Pilgrimage and Discovery
by Michael Colantoni
If you meet the Buddha on the Road, Kill Him – Sheldon Kopp (1972)
From Chapter 1 – Pilgrims and Disciples
The pilgrim, whether psychotherapy patient or earlier wayfarer, is at war with himself, in a struggle with his own nature. All of the truly important battles are waged within the self. It is as if we are all tempted to view ourselves as men on horseback. 9 The horse rep-resents a lusty animal-way of living, untrammeled by reason, unguided by purpose. The rider represents in-dependent, impartial thought, a sort of pure cold, intelligence. Too often the pilgrim lives as though his goal is to become the horseman who would break the horse’s spirit so that he can control him, so that he may ride safely and comfortably wherever he wishes to go. If he does not wish to struggle for discipline, it is because he believes that his only options will be either to live the lusty, undirected life of the riderless horse, or to tread the detached, unadventuresome way of the horseless rider. If neither of these, then he must be the rider struggling to gain control of his rebellious mount. He does not see that there will be no struggle, once he recognizes himself as a centaur.
If he ever achieves his true nature, gets beyond the point of struggle, he may wonder why the therapist-guru did not tell him at once the simple truths that would have made him free. But as a therapist, I know that though the patient learns, I do not teach. Furthermore, what is to be learned is too elusively simple to be grasped without struggle, surrender, and experiencing of how it is. As one Zen Master said to his now-enlightened pupil:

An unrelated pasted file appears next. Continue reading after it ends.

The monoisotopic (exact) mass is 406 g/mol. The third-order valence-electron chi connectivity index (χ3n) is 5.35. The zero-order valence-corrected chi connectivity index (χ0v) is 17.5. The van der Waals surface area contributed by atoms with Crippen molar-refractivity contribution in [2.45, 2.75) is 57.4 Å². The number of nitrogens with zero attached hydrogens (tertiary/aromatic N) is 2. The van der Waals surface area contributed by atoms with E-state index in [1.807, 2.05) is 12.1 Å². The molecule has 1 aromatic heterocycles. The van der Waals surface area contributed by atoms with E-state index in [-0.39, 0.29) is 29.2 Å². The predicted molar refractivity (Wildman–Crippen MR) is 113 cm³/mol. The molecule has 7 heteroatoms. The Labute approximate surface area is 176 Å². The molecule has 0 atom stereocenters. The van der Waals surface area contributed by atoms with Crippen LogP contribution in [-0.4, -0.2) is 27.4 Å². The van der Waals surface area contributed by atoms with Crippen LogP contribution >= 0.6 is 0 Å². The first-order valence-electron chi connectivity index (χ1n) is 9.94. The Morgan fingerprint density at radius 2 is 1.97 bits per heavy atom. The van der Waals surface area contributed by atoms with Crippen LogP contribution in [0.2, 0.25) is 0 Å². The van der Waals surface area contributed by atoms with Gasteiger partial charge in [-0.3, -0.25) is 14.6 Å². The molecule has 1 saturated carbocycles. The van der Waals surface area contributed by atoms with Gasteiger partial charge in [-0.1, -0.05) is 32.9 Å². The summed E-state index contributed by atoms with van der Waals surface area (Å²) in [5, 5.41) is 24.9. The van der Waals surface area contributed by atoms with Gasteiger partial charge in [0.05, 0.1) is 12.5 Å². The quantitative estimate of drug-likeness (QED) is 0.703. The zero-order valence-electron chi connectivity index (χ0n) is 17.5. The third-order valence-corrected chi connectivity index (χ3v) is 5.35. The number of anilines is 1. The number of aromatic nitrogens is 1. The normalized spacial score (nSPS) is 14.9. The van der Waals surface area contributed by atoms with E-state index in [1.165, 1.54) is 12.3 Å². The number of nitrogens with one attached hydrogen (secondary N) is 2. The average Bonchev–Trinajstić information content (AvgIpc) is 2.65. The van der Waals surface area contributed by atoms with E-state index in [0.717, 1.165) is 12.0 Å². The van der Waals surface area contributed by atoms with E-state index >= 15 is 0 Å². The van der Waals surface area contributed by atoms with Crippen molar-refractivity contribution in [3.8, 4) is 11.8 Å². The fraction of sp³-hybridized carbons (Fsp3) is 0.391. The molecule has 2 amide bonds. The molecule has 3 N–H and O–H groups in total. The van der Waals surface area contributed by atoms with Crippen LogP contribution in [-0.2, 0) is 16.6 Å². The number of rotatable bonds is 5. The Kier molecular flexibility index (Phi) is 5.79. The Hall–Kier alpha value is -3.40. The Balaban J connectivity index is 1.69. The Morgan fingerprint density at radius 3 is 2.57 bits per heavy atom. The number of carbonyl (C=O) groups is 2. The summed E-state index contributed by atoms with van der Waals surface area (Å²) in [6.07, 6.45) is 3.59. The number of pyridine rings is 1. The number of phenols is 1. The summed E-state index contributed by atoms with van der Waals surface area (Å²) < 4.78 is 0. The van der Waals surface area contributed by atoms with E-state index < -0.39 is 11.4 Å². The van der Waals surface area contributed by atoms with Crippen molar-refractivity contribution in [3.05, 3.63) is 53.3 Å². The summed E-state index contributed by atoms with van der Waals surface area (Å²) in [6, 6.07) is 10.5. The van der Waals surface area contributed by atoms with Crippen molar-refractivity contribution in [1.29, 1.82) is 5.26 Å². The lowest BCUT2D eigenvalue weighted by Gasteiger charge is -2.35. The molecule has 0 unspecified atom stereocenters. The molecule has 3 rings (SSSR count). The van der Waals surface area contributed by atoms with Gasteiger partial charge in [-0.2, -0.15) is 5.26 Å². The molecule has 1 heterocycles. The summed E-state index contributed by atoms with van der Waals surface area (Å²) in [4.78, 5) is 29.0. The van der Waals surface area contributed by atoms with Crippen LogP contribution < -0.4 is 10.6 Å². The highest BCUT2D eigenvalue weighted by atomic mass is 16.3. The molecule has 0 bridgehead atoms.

If I did not make you fight in every way possible in order to find the meaning [of Zen] and lead you finally to a state of non-fighting and of no-effort from which you can see with your own eyes, I am sure that you would lose every chance of discovering yourself.
This search for enlightenment, pursued in a secular context by today’s psychotherapy patient, has in the past been cast in religious terms. Whatever the metaphors in which the pilgrim experiences his quest, any trip involving a search for spiritual meaning is an allegorical journey through life, a journey that can renew and enrich the quality of the rest of the pilgrim’s daily living. The pilgrim, “strengthened by desire and hope, burdened with anxiety and fear, beset by temptations and guarded by spiritual powers, pursues his way along the Path of Life, seeking ever ‘a better country.”’
The early history of the pilgrimage is a variegated story of journeys made for reasons both sacred and profane to those holy places where a god resides, or where a prophet has appeared, or where a hero has been martyred. Pilgrimages were made by pagan Greeks and by the inhabitants of the ancient sites of other early Mediterranean civilizations, by Orientals, Egyptians, Jews, and Christians.
The primitive Aborigines of Australia also make ceremonial trips to holy places, places whose origin their myths describe: The two Djanggau Sisters came across the water.., traveling on the path of the rising sun from an island away to the northeast. They made the first people. They made the water holes and the sacred ritual sites.
At first the sisters possessed all the most secret sacred objects, the most sacred rites. Men had nothing. And so men stole them. But the sisters, said, “Oh, let them keep those things. Now men can do this work, looking after those things for everybody.”
And to this day, Aboriginal men still make pilgrim-ages to the sacred ritual sites to look after things.